Nothing good ever happens after midnight: Observed exposure and alcohol use during weekend nights among young male drivers carrying passengers in a late licensing country


Houwing, S.; Twisk, D.



Similar to other countries, also in the Netherlands young male drivers (ages between 18 and 24 years) are overrepresented in crashes during weekend nights, thereby fatally injuring one or more of their passengers. This overrepresentation may be due to two contributing factors: (a) a higher exposure-to-risk because of dangerous trip condition, and (b) a higher tendency to take risks. Studies on these factors, mostly carried out in jurisdictions where youngsters are licensed at an earlier age than in Europe, suggest a strong –often negative– influence from peer-aged passengers. Given that in adolescence susceptibility to peer pressure reduces with age, these findings may not be applicable to late licensing countries, such as in Europe. In the Netherlands –a late licensing country– youngsters are licensed after the age of 18 years, followed by a 5 year probation period with a legal alcohol limit of 0.2 g/L. Further, designated driver schemes are in place since 2001, alcohol limits are enforced by random breath testing schemes, and no passenger and night time restrictions are in force. Against this background, we examined the incidence of dangerous trip conditions and risk taking among young male drivers and compared those with a reference group with a low passenger fatality rate. To that end, data on trip conditions and risk behavior were obtained from a data base on 18,608 randomly selected drivers during weekend nights in 2010, between 22:00 and 06:00. This data base held information for each randomly selected on breath alcohol concentration (BAC), license status, driver characteristics (age and gender), number of passengers, time of night, and level of urbanization. Binary logistic regression analysis confirmed the overrepresentation of young male drivers in traffic, carrying more frequently passengers than the reference group, especially after midnight. Urbanization level was not a modifying factor, but ‘time of night’ was, with riskier conditions after midnight in terms of: (a) a higher young male driver presence, (b) young male drivers carrying more frequently multiple passengers and (c) a higher prevalence of illegal BACs. After midnight, no evidence was found for a protective effect of the presence of one passenger on alcohol use. Of the young male drivers, 5% were over the legal limit and 3 in 5 young males who were over the limit carried passengers. However, the indicative result that young male drivers with multiple passengers were less likely to have been drinking than solo drivers or drivers with just one passenger, is suggestive of a protective effect of multiple passengers. These results may guide preventive strategies, including police enforcement and designated driver programmes.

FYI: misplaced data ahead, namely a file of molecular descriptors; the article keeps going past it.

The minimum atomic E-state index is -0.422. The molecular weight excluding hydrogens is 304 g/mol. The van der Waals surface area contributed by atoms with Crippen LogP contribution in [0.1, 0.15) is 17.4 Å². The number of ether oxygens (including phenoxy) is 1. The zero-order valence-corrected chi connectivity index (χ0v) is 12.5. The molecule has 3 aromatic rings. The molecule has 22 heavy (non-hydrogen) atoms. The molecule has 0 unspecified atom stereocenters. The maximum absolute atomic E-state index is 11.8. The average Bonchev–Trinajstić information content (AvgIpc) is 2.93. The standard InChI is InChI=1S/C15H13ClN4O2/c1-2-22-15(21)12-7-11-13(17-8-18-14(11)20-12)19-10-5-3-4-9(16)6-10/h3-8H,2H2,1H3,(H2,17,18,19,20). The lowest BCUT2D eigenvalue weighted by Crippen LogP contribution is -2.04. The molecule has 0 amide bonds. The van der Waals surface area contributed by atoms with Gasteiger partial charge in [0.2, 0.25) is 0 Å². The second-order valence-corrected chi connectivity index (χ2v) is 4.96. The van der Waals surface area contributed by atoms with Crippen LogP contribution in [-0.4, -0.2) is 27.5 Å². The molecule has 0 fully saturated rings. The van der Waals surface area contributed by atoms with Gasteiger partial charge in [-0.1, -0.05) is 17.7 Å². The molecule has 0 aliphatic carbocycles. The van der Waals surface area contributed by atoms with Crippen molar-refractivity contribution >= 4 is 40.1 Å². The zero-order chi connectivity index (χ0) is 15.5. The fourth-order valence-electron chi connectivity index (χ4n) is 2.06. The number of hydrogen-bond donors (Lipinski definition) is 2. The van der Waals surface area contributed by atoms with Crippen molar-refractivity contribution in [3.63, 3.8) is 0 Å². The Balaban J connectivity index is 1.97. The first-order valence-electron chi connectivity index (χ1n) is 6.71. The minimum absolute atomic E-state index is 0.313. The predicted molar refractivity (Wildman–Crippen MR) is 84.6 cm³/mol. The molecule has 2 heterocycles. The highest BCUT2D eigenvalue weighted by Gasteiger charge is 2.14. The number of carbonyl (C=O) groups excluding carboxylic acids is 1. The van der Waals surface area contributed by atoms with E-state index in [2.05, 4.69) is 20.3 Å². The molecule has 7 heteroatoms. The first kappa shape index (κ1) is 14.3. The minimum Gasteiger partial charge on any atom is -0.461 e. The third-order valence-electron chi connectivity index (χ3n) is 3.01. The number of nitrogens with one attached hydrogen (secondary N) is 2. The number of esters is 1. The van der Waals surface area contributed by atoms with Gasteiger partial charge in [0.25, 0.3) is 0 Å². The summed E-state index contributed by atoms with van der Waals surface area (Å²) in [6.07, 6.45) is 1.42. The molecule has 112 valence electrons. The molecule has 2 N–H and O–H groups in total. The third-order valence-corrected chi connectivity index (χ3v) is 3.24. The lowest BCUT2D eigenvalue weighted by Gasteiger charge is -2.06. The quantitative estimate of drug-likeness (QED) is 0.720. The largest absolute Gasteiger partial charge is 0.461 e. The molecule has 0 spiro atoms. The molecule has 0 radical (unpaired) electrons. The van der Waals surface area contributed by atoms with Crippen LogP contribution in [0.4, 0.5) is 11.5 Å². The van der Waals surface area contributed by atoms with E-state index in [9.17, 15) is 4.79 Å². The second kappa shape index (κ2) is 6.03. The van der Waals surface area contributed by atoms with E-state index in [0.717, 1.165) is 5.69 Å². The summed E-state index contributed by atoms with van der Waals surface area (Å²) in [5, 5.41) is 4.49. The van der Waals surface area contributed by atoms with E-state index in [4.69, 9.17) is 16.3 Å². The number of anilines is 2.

Print this page

Published in

Accident Analysis & Prevention

Volume (Issue)